If you still want to resize but you create a disk with a format which does not allow it, you'll have to create a new drive, intall it in your VM and start the VM.

Once at a prompt, run the dd command to copy your exising drive to the new larger drive. We'll fix the partitions later with gparted as in Solution 1 and then remove your old drive and make the new drive the boot drive.

sudo dd bs=512 if=/dev/sda of=/dev/sdb

If you know the exact size of your device (/dev/sda in my example) you can also specify that on the command line. If you don't, the command will generate an error once the end of /dev/sda is reached.


The copy is likely going to take some time, even for a 10Gb hard drive... I recommand that you use the size of 512 to make sure that all the sectors get copied even if that means the copy takes longer.

When you reboot, after swapping the drives, it is very likely that you'll get errors saying that the file system is corrupted. This is because while doing the copy, the system wrote data to your source file system (/dev/sda) and those changes did not make it to the destination (/dev/sdb). At least I assume that you were not running important software while doing the copy. Actually, you should stop all your services especially databases, but anything you have running should be stopped while running the dd command.

To fix the problems, create this one file and reboot again:

sudo touch /forcefsck

It will correct whatever is wrong and you won't see the errors anymore. This often means it will delete a file or two, most certainly files that the OS created but did not complete right around the time dd copied those blocks. If you had nothing running, these are likely things such as logs, which should not be too important. Since ext4fs is a journaled based file system, it is likely to recover everything (there are copies of your files in the journal).

If it completely fails, note that you still have your old drive and can attemp the dd command again. This time make really sure you stopped all the services...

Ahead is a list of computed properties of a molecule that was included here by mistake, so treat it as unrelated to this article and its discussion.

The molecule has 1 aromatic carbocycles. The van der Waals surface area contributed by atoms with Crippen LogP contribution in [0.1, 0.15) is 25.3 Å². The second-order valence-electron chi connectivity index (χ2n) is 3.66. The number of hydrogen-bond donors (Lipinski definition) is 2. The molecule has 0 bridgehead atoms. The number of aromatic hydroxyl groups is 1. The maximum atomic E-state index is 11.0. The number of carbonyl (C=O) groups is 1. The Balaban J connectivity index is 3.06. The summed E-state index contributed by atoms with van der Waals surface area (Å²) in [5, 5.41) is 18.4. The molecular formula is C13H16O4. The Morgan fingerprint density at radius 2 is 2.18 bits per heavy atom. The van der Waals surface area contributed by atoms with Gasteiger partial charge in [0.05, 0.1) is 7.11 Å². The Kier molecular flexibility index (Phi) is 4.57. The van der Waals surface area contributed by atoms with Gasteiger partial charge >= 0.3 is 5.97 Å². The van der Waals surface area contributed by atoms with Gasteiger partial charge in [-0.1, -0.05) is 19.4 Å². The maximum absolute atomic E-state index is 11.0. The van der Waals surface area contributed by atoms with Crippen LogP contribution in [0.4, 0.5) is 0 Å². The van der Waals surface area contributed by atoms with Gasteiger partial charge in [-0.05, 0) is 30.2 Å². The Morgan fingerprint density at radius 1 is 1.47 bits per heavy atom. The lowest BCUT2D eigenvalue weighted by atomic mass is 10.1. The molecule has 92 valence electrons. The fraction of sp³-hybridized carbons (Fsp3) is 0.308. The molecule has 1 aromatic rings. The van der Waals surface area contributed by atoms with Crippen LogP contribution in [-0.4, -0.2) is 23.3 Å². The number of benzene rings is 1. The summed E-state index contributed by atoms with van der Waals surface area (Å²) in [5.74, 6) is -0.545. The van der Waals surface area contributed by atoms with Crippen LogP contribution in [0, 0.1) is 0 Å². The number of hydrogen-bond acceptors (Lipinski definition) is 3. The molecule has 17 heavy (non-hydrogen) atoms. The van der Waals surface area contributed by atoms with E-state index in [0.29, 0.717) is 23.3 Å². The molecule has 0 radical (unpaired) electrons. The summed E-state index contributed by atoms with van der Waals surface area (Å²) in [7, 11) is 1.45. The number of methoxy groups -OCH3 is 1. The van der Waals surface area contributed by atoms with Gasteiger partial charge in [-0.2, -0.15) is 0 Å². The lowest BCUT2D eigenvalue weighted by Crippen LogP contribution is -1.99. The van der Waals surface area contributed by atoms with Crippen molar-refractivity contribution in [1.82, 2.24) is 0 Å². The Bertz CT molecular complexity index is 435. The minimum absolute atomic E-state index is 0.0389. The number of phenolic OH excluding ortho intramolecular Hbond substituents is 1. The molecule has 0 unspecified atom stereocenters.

Re: Running Parted to Resize your Virtualbox Drive ...

Many thanks for your useful recommendation to create a new disk and copy everything to it. This way I could increase my Ubuntu partition (and get one with a fixed size). However, after copying my disk with:
sudo dd bs=512 if=/dev/sda of=/dev/sdb
it became absolutely impossible to boot, even on the previous disk
(there was a message to manually perform fsck) !
Windows 10 Pro ×64 (20H2)
Ubuntu 20 (×64)
On this Ubuntu version the command sudo touch /forcefsck doesn't work anymore. No other Linux command worked to "repair" the disk either (I tried a lot of hints from the internet). Assigning the "boot" name to the new partition may be necessary, but didn't help either (choose partition table type = MSDOS, too).
In particular, it didn't matter whether booting from the .vdi file or from the gparted ISO disk: both ways the enlarged size was not recognized !
I booted again from the gparted ISO disk with both virtual disks attached and wondered that the new disk's partition size was just the size of my former smaller disk. Thus, I enlarged the partition to its full size … and booting from both vdi disks worked again. I could disconnect the former too small partition.
It seems that the command sudo dd alters the partition size so that it becomes invalid and hinders the booting process ! One has to resize with gparted just afterwards.
Clearly the problem arises because even the newest version of VirtualBox (6.1.18) can increase the potential maximal size of dynamically allocated disks but isn't able to increase the size of the .vdi file itself. Obviously, Ubuntu ist also incapable to do that (altering its own boot partition within the Windows host system).
On my many trials, only once gparted recognized "normally" the increased size of the dynamic partition (no idea why, I did nothing different) and I could then increase the partition size. However, this led to a myriad of i/o errors and I had to go back to a previous snapshot ! Copying the partition to a new disk seems to be THE ONLY WORK-AROUND.